Kimberly Perry’s ‘Bloom’ EP Traverses the ‘Human Experience’ [Interview]
On her Bloom EP, which arrives Friday (June 9), Kimberly Perry has learned to be comfortable with all sides and seasons of the human experience.
Sometimes, being human is self-contradictory. In one Bloom track, "Smoke 'Em Too," Perry sings about simultaneous, mutually exclusive dreams and desires. She wants "a home by the ocean," but she also wants "a house in a field with the marigolds growing"; she wants to get married and have a family, but she also wants to stay young forever. In the chorus, she finds the nexus between all these different dreams and directions: In this case, that's a true partner who accepts all the complex contradictory aspects of who she is.
"Sometimes gettin' what you want means there's something you gotta lose / But right here in your arms there's nothin' I can't do / I can quit cigarettes and smoke 'em, too," Perry sings.
Perry tells Taste of Country that the titular metaphor came from a dream.
"For whatever reason, I was dreaming about birthday cake and cigarettes," she says, cracking up. "I was thinking about the phrase, 'Have your cake and eat it, too.'"
She didn't want to write a song about birthday cake, but with help from her co-writers — Parker Welling and Casey Brown — Perry began to apply the cigarette metaphor to the way she felt about the various changes and stages of her own life.
"I wrote it last summer, a year at that point into being married to my husband, and we had just moved to Nashville a few months before. I was feeling like I had gotten to embrace and literally manifest into my life all these different things I had been wanting to see come into it. But I'm also all the things I've always been," she explains.
Perry has been a lot of things since she first formed The Band Perry with her younger brothers in the mid-2000s. She's been a band mate and a teen country star, and she's also been a massive country radio success, kicking off with the Band Perry's 2010 hit, "If I Die Young." In her personal life, she's been a sister, a daughter, a divorcee, a wife and now — as she and her husband Johnny Costello prepare to welcome their first child this August — a mom-to-be.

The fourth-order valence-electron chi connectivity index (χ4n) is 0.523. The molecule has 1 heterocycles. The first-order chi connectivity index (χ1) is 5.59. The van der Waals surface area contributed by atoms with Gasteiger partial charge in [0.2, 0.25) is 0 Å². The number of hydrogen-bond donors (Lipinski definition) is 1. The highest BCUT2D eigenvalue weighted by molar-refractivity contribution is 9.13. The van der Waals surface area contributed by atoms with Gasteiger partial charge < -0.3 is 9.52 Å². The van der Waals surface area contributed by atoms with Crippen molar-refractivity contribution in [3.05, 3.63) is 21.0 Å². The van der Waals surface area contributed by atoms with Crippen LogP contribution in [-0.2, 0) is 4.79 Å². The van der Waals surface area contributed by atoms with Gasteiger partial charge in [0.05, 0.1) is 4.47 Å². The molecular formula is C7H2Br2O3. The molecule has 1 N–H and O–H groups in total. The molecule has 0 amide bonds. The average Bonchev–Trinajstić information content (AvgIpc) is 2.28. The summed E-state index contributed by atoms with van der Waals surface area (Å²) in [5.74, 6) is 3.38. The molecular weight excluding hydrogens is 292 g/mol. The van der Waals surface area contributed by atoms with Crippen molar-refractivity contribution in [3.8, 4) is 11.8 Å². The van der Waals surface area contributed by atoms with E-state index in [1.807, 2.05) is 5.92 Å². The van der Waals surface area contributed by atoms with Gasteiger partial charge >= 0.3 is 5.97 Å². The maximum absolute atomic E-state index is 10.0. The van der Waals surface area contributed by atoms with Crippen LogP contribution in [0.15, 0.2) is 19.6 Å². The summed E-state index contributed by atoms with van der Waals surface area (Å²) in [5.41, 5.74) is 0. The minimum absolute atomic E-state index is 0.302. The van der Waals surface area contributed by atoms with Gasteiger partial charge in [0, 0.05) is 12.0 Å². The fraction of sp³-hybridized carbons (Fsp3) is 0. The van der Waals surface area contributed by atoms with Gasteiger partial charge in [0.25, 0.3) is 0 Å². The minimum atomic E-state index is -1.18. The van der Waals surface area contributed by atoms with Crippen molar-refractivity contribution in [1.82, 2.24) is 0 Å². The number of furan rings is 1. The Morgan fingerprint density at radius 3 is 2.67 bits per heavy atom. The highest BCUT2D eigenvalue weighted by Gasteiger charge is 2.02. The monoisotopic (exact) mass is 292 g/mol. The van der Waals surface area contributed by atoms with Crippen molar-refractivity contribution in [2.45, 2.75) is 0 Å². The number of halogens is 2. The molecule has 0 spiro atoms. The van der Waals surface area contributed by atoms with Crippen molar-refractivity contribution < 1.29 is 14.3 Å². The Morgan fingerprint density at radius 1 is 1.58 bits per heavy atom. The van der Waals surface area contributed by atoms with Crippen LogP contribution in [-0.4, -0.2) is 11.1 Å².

The singer is also adding a new hyphenate to her identity as a solo artist, with the Band Perry on hiatus and her focus firmly on writing and recording solo material. But Perry says that as she strikes out on her own, her past selves are all informing her journey, and boosting her sense of self-identity.
"I think time is one thing that helps us all discover that for ourselves," she reflects. "Like, I've gone through having a song on country radio. I've gone through a broken first marriage. God really sent me on a journey after that. It took me years to be like, 'Wait, who are you again, and what are your preferences, and where are you heading from here?' All these big, existential life questions, that heartbreak will sometimes send you out on a mission to get to know yourself and maybe even define that for the first time."
Perry co-wrote all five songs on Bloom, but she says it wasn't intimating to write for a solo project. In fact, she found the process of writing solely for herself — without having to consider whether each song would work both for her and for her band mates and brothers — liberating.
"The really beautiful thing, and honestly super validating, was just thinking about my individual voice and perspective and getting to write about the exact thing that's going on in real time in my life," she points out. "I would say that was probably the biggest difference. It was a really highly feminine creative experience for me."
For Perry, listening in to her individual voice means reflecting and building on her past selves, as she forays into her next iteration. Previous selves are layered in with her current identity, especially in "If I Die Young Pt. 2," a song that reconsiders and updates the Band Perry's signature hit, 13 years later. The original track imagined a hypothetical in which Perry dies before her time; "Pt. 2" speaks to all the life she's lived since she wrote it and concludes with an important lesson that only comes with age: "Now I know there's no such thing as enough time."
For most artists with lasting signature hits, those songs become a snapshot of a moment in an artist's career, and they stay that way — they don't necessarily get to grow and evolve along with the singer. Not so with "If I Die Young," with an updated version that shows the juxtaposition between Perry's younger self and who she's become today.
"The [big] question right now is, do you play both versions in one set list?!" the singer says with a laugh. "I'm figuring that out now, and I think it'll be an interesting answer to that question.
"To be on this side of it, over a decade later...'Pt. 2' was really embracing the idea of, like, 'I'm so glad God didn't listen to that young prayer or think I wanted to die young, because look at all these things that have come into my life to teach me, but also just make it more full,'" she continues. "I still love singing both sides of that. I think in these two songs is the human experience of the journey of time. But ... where to put them in the set right now, is the biggest question mark."